Home to students from all over the world, UC Berkeley has long been a melting pot of many different languages and cultures.
Campus’s linguistic diversity was spotlighted with International Mother Language Day on Monday, which was established by the United Nations Educational, Scientific and Cultural Organization, or UNESCO, in 1999, according to a UC Berkeley news article. The event marks the anniversary of student protests at Dhaka University during which 16 students died trying to preserve the Bengali language.
“Mother Language Day is a global celebration of Indigenous languages, and an urgent call to support languages that are endangered,” said campus Native American Studies associate professor Beth Piatote in an email.
In honor of Mother Language Day, the campus Language Revitalization Working Group, or LRWG, will host a “cooking show” Wednesday where it will use Indigenous languages to explain how to cook a meal, according to Piatote.
Besides activities specific to Mother Language Day, campus offers undergraduate and graduate courses in language revitalization, Piatote noted. The LRWG’s events supporting Indigenous languages are open to anyone and a summer program on campus also supports language revitalization for California Native Americans.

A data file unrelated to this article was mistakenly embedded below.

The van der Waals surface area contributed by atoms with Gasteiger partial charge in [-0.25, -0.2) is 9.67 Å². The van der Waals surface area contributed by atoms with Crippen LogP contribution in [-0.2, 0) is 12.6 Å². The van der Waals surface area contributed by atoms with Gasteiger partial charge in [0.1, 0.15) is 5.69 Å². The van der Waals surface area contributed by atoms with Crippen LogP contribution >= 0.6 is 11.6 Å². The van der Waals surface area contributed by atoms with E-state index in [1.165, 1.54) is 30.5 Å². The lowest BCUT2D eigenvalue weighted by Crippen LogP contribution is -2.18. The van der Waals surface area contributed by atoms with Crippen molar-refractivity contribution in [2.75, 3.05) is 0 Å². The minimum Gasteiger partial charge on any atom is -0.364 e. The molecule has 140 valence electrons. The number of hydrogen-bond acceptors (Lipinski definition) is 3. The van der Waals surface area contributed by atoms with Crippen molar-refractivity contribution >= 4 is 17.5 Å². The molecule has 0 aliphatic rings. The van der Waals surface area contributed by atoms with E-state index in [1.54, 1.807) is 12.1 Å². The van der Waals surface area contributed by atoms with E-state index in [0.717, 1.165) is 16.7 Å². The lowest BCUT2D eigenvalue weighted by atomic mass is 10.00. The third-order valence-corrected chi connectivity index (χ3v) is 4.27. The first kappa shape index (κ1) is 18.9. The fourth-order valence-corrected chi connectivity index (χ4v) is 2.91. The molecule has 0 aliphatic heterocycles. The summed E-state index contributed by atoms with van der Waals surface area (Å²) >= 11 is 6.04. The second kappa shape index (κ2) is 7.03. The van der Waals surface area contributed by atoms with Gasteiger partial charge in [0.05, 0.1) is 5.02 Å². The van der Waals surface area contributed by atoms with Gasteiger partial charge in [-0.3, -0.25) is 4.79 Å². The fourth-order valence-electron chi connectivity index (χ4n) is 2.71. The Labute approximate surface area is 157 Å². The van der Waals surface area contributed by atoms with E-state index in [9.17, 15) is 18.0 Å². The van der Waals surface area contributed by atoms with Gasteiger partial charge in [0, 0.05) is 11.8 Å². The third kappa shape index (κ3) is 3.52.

“Our efforts to revitalize and reclaim our languages are often most successful when we collaborate with others beyond our own tribal communities,” Piatote said in the email. “It is important that we have organizations like the DE and the LR Working Group to support these collaborations.”
Piatote, whose research interests surround Native American and Aboriginal literature, Indigenous Language Revitalization and the Nez Perce language, helped establish the Designated Emphasis, or DE, in Indigenous Language Revitalization, which acts as a graduate minor available to students across disciplines.
She currently serves as the chair of the program.
“As a Nez Perce person, it is deeply meaningful to me to be able to pray and express myself creatively in my indigenous language,” Piatote said in the email. “It connects me to my homelands, my ancestors, and distinctly Nez Perce ways of thinking and being in the world.”
This year marks particular importance to the preservation of Indigenous languages — in February 2020, UNESCO declared 2022-2032 the Decade of Indigenous Languages, which promotes education of Indigenous peoples’ mother tongues and their uses in public life, according to the UNESCO website.
As Indigenous languages become increasingly endangered and replaced by colonial languages, those involved with Indigenous language revitalization efforts at UC Berkeley have stressed the importance of celebrating mother tongues.
“Indigenous languages offer beautiful, complex, and profound ways of understanding, describing, and engaging with the world,” Piatote said in the email. “There’s a wealth of philosophical, spiritual, medicinal, and scientific knowledge in the language and in texts produced in the language.”